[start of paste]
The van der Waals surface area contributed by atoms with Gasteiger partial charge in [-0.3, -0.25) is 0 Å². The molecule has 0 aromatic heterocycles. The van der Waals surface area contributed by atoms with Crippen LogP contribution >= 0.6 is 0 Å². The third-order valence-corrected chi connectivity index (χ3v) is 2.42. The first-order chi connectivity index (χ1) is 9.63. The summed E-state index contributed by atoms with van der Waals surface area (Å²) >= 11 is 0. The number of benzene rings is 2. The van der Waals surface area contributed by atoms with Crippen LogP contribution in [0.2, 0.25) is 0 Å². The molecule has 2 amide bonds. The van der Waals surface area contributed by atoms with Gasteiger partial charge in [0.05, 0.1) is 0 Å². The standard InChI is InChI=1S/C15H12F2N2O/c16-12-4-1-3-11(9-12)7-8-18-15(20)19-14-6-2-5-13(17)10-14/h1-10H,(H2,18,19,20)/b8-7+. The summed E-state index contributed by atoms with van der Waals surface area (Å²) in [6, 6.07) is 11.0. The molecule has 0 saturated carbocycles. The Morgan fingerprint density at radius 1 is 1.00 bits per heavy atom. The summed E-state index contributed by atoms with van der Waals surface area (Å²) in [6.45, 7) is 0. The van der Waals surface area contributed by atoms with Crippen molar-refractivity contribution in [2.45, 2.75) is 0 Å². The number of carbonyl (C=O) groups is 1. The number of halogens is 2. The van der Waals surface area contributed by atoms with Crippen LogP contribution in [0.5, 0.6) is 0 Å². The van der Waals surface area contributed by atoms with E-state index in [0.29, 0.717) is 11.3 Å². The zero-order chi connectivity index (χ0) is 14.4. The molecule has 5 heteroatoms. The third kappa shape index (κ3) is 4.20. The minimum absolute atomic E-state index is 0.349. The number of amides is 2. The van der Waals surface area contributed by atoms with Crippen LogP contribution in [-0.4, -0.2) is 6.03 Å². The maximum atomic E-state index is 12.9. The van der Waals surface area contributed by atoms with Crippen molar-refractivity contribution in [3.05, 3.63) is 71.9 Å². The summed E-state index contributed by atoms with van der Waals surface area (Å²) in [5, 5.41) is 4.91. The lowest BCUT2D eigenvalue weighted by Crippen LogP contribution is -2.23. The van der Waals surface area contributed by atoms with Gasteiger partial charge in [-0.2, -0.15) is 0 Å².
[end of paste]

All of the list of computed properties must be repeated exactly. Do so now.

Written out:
The van der Waals surface area contributed by atoms with Gasteiger partial charge in [-0.3, -0.25) is 0 Å². The molecule has 0 aromatic heterocycles. The van der Waals surface area contributed by atoms with Crippen LogP contribution >= 0.6 is 0 Å². The third-order valence-corrected chi connectivity index (χ3v) is 2.42. The first-order chi connectivity index (χ1) is 9.63. The summed E-state index contributed by atoms with van der Waals surface area (Å²) >= 11 is 0. The number of benzene rings is 2. The van der Waals surface area contributed by atoms with Crippen LogP contribution in [0.2, 0.25) is 0 Å². The molecule has 2 amide bonds. The van der Waals surface area contributed by atoms with Gasteiger partial charge in [0.05, 0.1) is 0 Å². The standard InChI is InChI=1S/C15H12F2N2O/c16-12-4-1-3-11(9-12)7-8-18-15(20)19-14-6-2-5-13(17)10-14/h1-10H,(H2,18,19,20)/b8-7+. The summed E-state index contributed by atoms with van der Waals surface area (Å²) in [6, 6.07) is 11.0. The molecule has 0 saturated carbocycles. The Morgan fingerprint density at radius 1 is 1.00 bits per heavy atom. The summed E-state index contributed by atoms with van der Waals surface area (Å²) in [6.45, 7) is 0. The van der Waals surface area contributed by atoms with Crippen molar-refractivity contribution in [2.45, 2.75) is 0 Å². The number of carbonyl (C=O) groups is 1. The number of halogens is 2. The van der Waals surface area contributed by atoms with Crippen LogP contribution in [0.5, 0.6) is 0 Å². The van der Waals surface area contributed by atoms with E-state index in [0.29, 0.717) is 11.3 Å². The zero-order chi connectivity index (χ0) is 14.4. The molecule has 5 heteroatoms. The third kappa shape index (κ3) is 4.20. The minimum absolute atomic E-state index is 0.349. The number of amides is 2. The van der Waals surface area contributed by atoms with Crippen LogP contribution in [-0.4, -0.2) is 6.03 Å². The maximum atomic E-state index is 12.9. The van der Waals surface area contributed by atoms with Crippen molar-refractivity contribution in [3.05, 3.63) is 71.9 Å². The summed E-state index contributed by atoms with van der Waals surface area (Å²) in [5, 5.41) is 4.91. The lowest BCUT2D eigenvalue weighted by Crippen LogP contribution is -2.23. The van der Waals surface area contributed by atoms with Gasteiger partial charge in [-0.2, -0.15) is 0 Å².